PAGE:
Scott Rasmussen’s survey results are interesting and revealing — “The American majority: You really don’t care (about the politics), do you?” Aug. 29 — but I feel uneasy about his interpretation of the statistics. He says that 53 percent of citizens don’t connect their concerns to the political process and that the “politically obsessed” don’t want to understand this large group of fellow voters. Like Rasmussen, I find it alarming that a majority of citizens evidently don’t even talk about politics, which may help explain why barely half actually vote in general elections, and shockingly fewer in primaries.
But it seems to me that it’s not the “politically obsessed” who are out of touch with the “majority,” but rather that the “rest of the country” is somewhat passive, under- or misinformed, and apparently oblivious to the responsibilities of citizenship. Seems to me these disconnected folks should get better informed, engage more with the political process, communicate with their elected representatives to let them know their concerns — and stop complaining and criticizing from the far side of the chasm that currently divides us. I remember a billboard years ago that said that if you ignore your teeth, they’ll go away. Democracy is a lot like that.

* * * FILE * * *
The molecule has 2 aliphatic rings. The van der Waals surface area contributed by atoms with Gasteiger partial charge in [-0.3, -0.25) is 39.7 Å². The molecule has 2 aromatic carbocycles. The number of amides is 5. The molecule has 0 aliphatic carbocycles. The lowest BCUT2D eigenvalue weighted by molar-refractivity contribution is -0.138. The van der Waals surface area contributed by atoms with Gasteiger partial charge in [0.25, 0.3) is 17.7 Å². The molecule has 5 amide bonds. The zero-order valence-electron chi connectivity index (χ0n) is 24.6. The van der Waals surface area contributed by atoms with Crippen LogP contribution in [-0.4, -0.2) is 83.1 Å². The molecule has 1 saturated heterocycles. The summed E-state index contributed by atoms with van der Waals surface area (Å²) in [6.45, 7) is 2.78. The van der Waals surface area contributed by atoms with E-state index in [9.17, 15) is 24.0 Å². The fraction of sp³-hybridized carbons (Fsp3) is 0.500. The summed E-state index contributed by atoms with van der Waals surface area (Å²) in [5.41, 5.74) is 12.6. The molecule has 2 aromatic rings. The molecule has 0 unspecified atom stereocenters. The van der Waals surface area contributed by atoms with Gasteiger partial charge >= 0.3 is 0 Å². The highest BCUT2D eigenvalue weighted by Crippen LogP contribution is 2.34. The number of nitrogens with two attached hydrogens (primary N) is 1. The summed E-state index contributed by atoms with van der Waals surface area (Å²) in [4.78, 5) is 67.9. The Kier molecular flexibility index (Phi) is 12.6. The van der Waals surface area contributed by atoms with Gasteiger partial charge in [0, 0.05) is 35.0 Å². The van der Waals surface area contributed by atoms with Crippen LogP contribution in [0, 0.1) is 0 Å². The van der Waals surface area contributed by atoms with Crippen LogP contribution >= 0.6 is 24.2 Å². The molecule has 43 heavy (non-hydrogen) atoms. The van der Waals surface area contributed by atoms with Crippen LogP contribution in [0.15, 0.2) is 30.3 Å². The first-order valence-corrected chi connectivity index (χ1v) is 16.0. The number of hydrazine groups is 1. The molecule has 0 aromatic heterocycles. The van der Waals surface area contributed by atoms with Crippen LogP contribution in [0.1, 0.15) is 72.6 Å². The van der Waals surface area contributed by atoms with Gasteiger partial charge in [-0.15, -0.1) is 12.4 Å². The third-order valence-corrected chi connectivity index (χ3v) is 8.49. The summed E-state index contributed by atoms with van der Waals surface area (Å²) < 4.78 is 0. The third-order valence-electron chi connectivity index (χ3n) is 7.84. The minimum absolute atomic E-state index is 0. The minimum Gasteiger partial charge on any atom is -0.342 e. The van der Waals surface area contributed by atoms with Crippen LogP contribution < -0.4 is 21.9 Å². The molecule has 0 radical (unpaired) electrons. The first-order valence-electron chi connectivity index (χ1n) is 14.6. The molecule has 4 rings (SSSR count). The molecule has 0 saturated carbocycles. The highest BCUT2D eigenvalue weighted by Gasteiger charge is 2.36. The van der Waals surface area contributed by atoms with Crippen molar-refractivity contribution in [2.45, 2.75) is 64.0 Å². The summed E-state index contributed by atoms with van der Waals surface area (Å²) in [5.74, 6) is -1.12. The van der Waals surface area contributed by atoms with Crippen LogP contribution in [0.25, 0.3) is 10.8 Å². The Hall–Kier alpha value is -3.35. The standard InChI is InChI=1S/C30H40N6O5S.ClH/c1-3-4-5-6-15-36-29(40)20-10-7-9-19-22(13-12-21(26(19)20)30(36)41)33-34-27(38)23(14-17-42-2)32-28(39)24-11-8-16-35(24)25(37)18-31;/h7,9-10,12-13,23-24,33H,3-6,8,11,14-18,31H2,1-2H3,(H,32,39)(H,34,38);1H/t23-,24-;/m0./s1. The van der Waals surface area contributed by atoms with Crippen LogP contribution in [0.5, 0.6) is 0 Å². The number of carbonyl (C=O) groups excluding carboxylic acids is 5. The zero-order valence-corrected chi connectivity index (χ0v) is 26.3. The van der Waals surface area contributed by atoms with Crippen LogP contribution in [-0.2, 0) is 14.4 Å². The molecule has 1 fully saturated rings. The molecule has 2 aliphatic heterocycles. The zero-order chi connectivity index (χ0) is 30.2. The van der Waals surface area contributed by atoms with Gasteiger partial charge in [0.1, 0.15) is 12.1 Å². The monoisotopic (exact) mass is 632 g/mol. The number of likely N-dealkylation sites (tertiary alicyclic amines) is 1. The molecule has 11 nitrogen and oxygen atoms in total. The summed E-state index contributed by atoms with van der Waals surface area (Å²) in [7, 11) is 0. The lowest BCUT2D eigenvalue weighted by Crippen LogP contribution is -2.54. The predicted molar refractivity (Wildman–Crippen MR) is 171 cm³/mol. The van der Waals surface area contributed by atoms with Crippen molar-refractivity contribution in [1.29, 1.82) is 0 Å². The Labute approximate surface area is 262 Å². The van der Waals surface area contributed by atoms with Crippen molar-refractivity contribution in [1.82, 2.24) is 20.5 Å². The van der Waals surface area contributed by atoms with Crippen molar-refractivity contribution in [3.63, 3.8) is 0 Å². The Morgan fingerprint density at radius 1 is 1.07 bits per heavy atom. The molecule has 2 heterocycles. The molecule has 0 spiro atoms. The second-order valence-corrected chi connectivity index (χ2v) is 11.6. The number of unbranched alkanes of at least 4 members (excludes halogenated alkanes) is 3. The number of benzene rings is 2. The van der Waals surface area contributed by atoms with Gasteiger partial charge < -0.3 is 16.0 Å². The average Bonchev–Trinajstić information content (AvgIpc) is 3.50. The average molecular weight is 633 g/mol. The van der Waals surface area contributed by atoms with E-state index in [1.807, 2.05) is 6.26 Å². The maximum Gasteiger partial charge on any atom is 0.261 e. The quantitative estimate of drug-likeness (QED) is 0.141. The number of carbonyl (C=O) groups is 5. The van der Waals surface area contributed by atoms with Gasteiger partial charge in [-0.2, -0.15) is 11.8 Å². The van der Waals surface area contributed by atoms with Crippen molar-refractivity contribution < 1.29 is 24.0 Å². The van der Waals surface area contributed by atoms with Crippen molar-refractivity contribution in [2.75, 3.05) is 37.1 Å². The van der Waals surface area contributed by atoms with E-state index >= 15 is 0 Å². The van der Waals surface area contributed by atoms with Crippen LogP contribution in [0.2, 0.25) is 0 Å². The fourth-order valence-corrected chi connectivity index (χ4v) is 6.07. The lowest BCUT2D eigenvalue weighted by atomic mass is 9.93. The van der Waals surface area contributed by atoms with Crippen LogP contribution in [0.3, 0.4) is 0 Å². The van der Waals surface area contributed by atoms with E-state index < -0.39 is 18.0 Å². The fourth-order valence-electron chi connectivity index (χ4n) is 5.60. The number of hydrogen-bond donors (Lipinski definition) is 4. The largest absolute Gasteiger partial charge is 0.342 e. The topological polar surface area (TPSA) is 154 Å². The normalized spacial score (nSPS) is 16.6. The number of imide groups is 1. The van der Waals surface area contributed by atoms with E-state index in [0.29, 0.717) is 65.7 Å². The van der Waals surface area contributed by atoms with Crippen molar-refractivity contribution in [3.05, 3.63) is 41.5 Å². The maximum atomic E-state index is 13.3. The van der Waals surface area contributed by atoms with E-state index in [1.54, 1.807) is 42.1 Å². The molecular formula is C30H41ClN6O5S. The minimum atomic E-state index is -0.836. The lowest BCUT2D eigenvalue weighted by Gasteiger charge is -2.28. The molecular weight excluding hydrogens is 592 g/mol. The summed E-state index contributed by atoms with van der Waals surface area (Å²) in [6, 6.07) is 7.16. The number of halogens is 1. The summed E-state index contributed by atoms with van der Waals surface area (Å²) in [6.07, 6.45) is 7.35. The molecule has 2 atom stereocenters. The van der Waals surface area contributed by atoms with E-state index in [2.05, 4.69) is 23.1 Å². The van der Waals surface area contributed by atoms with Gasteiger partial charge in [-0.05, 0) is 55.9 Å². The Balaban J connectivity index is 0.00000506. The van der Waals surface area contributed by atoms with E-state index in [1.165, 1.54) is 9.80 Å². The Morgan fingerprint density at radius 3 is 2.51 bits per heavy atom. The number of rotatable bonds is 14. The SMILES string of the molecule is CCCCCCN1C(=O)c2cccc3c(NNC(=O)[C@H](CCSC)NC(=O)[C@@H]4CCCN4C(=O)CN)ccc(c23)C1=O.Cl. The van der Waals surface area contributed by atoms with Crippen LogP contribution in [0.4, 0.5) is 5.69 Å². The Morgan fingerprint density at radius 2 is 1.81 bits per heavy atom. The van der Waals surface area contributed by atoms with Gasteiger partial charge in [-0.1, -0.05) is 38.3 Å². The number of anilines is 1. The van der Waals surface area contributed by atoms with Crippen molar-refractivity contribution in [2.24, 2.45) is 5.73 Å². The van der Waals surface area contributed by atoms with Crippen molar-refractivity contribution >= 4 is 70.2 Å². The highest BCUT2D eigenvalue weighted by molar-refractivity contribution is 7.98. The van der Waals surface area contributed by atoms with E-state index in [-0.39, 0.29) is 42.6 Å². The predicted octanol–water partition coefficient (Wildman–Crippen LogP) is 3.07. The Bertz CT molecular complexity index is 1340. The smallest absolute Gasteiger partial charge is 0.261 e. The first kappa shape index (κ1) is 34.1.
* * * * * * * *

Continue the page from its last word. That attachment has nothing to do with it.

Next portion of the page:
I am trying not to take Rasmussen’s characterization personally, by the way. I hardly consider myself “politically obsessed,” but I do watch news programs every evening, read the Star Tribune every morning and read and listen to a wide range of news and opinions in various other media. I talk with family members and friends about politics. I participate in a small “salon” of fellow concerned citizens. I show up at demonstrations when I can. I have worked on campaigns and served as an election judge. But mainly I get up on Election Day and go vote. If this means I’m “obsessed,” well, call it what you will — but “engaged” is more what it feels like, and even at that, I always feel that there’s a lot more I could and should do.
Thus, I am very grateful to my fellow citizens — from both parties — who run for office, who manage and volunteer on campaigns, who register voters, who organize or attend caucuses, who write, call, march and otherwise demonstrate to keep our representatives accountable, who work for state, local and federal government — to name but a fraction of the things it takes to keep our democratic society functioning. Thank goodness these politically obsessed Americans are willing to do this work on behalf of all Americans.
So I can’t help but think that if the 53 percent who say they feel disaffected or disconnected, and who think we-the-obsessed-few are out of touch, paid closer attention, got better informed and engaged more in the political process, we’d have fewer alienated citizens, a less discordant society and a more functional government of and by we-the-people.
And maybe more satisfying statistics.
Maria Klein lives in Minnetonka.